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“Bite-Size Bits of Local, National, and Global History”
“Bite-Size Bits of Local, National, and Global History”
Yuma in Yuma County, Arizona — The American Mountains (Southwest)
 

Site of Old Ferry Landing

Yuma Crossing

 
 
Site of Old Ferry Landing Marker image. Click for full size.
Photographed By Cosmos Mariner, June 14, 2014
1. Site of Old Ferry Landing Marker
Inscription.  Below the junction of the Gila and the Colorado rivers was the only natural ford on the southern trail to the Pacific.

Though often menacing, Indians helped early travelers across on crude rafts.

Several ferries operated from 1850 on.

Best known ferryman was Louis Jaeger, from 1850-77.

Ferries were built on site; held on course by ropes stretched across the river; operated until bridge was built in 1915.

Marker placed by
Arizona Society
Daughters of the American
Revolution
1961

 
Erected 1961 by Arizona Society, Daughters of the American Revolution.
 
Topics and series. This historical marker is listed in these topic lists: Bridges & ViaductsNative AmericansSettlements & SettlersWaterways & Vessels. In addition, it is included in the Daughters of the American Revolution (DAR) series list. A significant historical year for this entry is 1850.
 
Location. 32° 43.682′ N, 114° 36.904′ W. Marker is in Yuma, Arizona, in Yuma County. Marker can be reached from
Site of Old Ferry Landing Marker image. Click for full size.
Photographed By Cosmos Mariner, June 14, 2014
2. Site of Old Ferry Landing Marker
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this page online
Prison Hill Road, half a mile north of Harold C. Giss Parkway. Marker is located in Yuma Territorial Prison State Historic Park, overlooking the Colorado River and the Ocean-to-Ocean Highway Bridge. Touch for map. Marker is at or near this postal address: 220 Prison Hill Road, Yuma AZ 85364, United States of America. Touch for directions.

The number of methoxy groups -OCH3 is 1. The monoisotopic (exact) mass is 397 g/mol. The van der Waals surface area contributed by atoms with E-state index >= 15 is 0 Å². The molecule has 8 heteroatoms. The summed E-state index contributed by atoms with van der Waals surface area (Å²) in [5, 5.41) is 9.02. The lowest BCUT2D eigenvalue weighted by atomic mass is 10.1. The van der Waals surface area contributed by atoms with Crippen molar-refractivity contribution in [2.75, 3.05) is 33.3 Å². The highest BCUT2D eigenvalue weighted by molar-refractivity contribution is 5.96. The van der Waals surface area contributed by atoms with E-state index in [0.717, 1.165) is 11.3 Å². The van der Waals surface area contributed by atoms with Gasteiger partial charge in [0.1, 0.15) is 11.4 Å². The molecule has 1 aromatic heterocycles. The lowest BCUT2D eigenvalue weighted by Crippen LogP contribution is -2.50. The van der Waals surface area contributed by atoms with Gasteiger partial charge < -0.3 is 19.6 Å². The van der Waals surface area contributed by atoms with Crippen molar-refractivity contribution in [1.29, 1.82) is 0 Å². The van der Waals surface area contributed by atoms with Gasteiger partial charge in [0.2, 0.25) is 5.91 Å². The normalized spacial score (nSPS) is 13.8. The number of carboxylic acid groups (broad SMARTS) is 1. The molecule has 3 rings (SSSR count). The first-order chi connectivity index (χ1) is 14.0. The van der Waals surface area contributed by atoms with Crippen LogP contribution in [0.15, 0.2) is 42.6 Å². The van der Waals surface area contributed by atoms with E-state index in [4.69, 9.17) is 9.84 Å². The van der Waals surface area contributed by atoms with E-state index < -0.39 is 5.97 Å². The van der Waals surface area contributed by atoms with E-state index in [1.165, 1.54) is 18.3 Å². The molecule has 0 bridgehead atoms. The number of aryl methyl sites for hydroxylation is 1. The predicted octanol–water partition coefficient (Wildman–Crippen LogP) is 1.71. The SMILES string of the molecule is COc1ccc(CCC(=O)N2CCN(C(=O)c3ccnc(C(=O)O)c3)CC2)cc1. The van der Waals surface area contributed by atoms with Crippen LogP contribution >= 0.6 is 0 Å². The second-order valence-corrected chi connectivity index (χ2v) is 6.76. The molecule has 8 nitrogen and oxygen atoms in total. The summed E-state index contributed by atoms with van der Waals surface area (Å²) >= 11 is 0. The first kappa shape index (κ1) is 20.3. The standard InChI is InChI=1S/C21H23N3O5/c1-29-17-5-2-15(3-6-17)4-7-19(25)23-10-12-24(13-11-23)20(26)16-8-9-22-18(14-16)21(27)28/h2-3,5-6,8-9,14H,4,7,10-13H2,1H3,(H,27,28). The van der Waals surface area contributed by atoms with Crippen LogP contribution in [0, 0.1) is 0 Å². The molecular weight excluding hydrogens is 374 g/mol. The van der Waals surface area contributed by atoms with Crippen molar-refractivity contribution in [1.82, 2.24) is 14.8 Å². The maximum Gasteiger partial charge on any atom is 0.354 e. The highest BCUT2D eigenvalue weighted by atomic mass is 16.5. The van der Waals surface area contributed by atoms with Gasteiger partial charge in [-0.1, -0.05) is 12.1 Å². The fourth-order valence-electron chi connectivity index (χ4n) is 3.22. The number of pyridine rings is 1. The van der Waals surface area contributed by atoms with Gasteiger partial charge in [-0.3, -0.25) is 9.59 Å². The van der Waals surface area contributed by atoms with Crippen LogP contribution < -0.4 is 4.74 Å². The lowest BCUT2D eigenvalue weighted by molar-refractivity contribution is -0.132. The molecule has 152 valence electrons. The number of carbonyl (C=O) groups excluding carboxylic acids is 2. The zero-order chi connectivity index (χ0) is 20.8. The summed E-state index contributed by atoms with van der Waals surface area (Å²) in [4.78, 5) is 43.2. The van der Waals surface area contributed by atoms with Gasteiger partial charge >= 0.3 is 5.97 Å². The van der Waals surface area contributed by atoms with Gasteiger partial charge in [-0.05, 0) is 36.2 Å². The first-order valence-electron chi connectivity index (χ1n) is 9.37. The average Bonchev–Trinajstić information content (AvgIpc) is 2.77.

Other nearby markers. At least 8 other markers are within walking distance of this marker. "Ocean to Ocean" Highway Bridge (a few steps from this marker); "Indian Hill" (a few steps from this marker); The All-important Colorado River Crossing (a few steps from this marker); View of the Prison from Across the River (a few steps from this marker); Juan Bautista de Anza National Historic Trail (a few steps from this marker); Ocean-to-Ocean Highway Bridge (within shouting distance of this marker); Crossing Into History (within shouting distance of this marker); Drinking Water Life in the Desert (within shouting distance of this marker). Touch for a list and map of all markers in Yuma.
 
Also see . . .
1. Jaeger's Ferry (Wikipedia). Long a crossing point on the river, from the time of Juan Bautista de Anza it was used by Spaniards and later Mexicans, traveling from Sonora to Alta California and still later by American fur traders. After the Army arrived and built Fort Yuma, the ferry was purchased by L. J. F. Jaeger and his partners. Jaeger developed the ferry that could carry a wagon and team of horses between the California and Arizona
1923 Railroad Bridge & “Ocean to Ocean” Bridge image. Click for full size.
Photographed By Cosmos Mariner, June 14, 2014
3. 1923 Railroad Bridge & “Ocean to Ocean” Bridge
(view from prison lookout platform • marker visible in background)
shores. (Submitted on October 19, 2020, by Cosmos Mariner of Cape Canaveral, Florida.) 

2. Steamboats of the Colorado River (Wikipedia). Yuma and Fort Yuma across the Colorado River (circa 1875 lithograph). Steamboat is downriver from the ferry crossing that is equipped with masts on both banks to raise the ferry's tow cables above the smokestacks of passing steamboats. (Submitted on October 19, 2020, by Cosmos Mariner of Cape Canaveral, Florida.) 
 
Railroad Bridge & Colorado River image. Click for full size.
Photographed By Cosmos Mariner, June 14, 2014
4. Railroad Bridge & Colorado River
(looking northwest from marker)
 
 
Credits. This page was last revised on October 20, 2020. It was originally submitted on October 19, 2020, by Cosmos Mariner of Cape Canaveral, Florida. This page has been viewed 142 times since then and 49 times this year. Photos:   1, 2, 3, 4. submitted on October 19, 2020, by Cosmos Mariner of Cape Canaveral, Florida.

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May. 27, 2022